Yesterday, the Ninth Circuit ruled in the long awaited O’Bannon v. NCAA case, which challenged NCAA rules that bar student-athletes from “being paid for the use of their names, images, and likenesses” (NILs) – part of the so-called “amateurism rules.”  The Court upheld the district court’s decision finding the NCAA amateurism rules to be an unlawful restraint of trade in violation of the Sherman Act and upheld part of the district court’s remedy which permanently enjoined the NCAA from prohibiting its member schools from giving student-athletes scholarships up to the full cost of attendance at their respective schools.  The Ninth Circuit struck down, however, the district court’s second remedy which would have permanently enjoined the NCAA from prohibiting its member schools from giving student-athletes up to $5,000 per year in deferred compensation.

In so holding, the Ninth Circuit first found that it was not precluded from reaching the merits of plaintiffs’ Sherman Act claim because, contrary to the NCAA’s argument, the Supreme Court did not hold in NCAA v. Board of Regents of the University of Oklahoma that the NCAA’s amateurism rules are valid as a matter of law.  The panel further held that even though many of the NCAA’s rules were likely to be procompetitive, they were not exempt from antitrust scrutiny and must be analyzed under the rule of reason.  In its rule of reason analysis, the Ninth Circuit rejected the NCAA’s primary argument that the “amateurism rules” do not reduce output and thus are not anticompetitive.  The Ninth Circuit was unpersuaded, primarily because it found that a reduction in output is not the only measure of anticompetitive effects.  Rather, the panel found that the NCAA’s rules had significant anticompetitive effects within the college education market in that the NCAA fixed the prices with respect to “one component of the exchange between school and recruit, thereby precluding competition among schools with respect to that component.”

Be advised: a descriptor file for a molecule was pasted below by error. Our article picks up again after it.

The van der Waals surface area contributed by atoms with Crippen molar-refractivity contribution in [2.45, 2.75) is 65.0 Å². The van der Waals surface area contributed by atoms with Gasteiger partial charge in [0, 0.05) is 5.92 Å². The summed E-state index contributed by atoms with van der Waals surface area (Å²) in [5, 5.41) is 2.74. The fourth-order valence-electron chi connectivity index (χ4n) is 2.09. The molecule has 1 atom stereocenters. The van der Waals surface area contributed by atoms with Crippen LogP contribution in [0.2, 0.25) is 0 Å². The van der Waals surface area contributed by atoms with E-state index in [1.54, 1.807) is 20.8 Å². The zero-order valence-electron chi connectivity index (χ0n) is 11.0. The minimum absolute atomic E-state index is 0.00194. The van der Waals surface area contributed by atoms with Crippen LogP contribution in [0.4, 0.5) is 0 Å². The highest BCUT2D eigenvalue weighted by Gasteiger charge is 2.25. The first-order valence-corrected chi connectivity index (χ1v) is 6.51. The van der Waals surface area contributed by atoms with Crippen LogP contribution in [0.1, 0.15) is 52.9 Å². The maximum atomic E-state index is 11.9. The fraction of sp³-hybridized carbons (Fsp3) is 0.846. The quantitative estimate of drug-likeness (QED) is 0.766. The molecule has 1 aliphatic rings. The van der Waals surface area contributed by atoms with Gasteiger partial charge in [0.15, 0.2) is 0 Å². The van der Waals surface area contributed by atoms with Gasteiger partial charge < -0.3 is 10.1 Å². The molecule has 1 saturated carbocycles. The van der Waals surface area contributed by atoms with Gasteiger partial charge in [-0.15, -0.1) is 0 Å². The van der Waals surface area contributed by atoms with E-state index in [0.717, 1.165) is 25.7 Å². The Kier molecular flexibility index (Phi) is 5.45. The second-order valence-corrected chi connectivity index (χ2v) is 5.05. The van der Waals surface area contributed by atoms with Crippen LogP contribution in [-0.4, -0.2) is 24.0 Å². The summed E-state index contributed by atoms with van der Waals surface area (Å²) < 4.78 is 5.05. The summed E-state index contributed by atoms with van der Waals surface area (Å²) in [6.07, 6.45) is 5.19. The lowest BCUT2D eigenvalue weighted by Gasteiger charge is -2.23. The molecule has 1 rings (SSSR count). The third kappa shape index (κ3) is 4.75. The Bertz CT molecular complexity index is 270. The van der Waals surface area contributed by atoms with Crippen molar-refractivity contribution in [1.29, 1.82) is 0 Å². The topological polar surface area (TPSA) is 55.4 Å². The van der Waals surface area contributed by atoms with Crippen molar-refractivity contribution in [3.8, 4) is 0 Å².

Next, the Court reviewed the four procompetitive justifications offered by the NCAA in defense of the challenged rules: “(1) promoting amateurism, (2) promoting competitive balance among NCAA schools, (3) integrating student-athletes with their schools’ academic community, and (4) increasing output in the college education market.”  Like the district court, the Ninth Circuit concluded that only the first and third had any weight.

Finally, the Court turned to the third step in the rule of reason analysis: “whether there are substantially less restrictive alternatives to the NCAA’s current rules.”  The focus of this part of the decision (and the dissent) rested on the first procompetitive justification, that of “promoting amateurism,” and whether the two injunctions the district court granted qualified as “less restrictive alternatives.”  First, however, the Court had to define the parameters of the procompetitive benefit.  The majority concluded – as did the court below – that the NCAA’s compensation rules are procompetitive because they “preserv[e] the popularity of the NCAA’s product by promoting its current understanding of amateurism.”  The gravamen of the dispute between the majority and dissenting opinions, however, was whether the procompetitive benefit to be preserved is the NCAA’s understanding of amateurism or the popularity of the NCAA’s product—college sports.  The majority believed that the benefit to be preserved was the former and thus concluded that, although the district court’s injunction with respect to scholarships could be upheld as a “less restrictive means” of preserving amateurism, one could not “plausibly conclude that being a poorly-paid professional collegiate athlete is ‘virtually as effective’ for that market as being as [sic] amateur.”  Thus, the majority struck down part of the district court’s remedy which granted student-athletes $5,000 per year in deferred compensation.

The dissent, however, would have upheld both parts of the district court’s remedy.  Chief Judge Thomas argued that the Court should have made a different inquiry: “whether allowing student-athletes to be compensated for their NILs is ‘virtually as effective’ in preserving popular demand for college sports as not allowing compensation.”  The NCAA’s amateurism rules, the dissent reasoned, are only the means used to achieve the procompetitive benefits: namely, the popularity of college sports.  Because several experts testified in the court below that small compensation amounts – up to $5,000 – would have little to no effect on the popularity of college sports, Chief Judge Thomas concluded that the district court did not clearly err and thus the decision below should have been affirmed in full.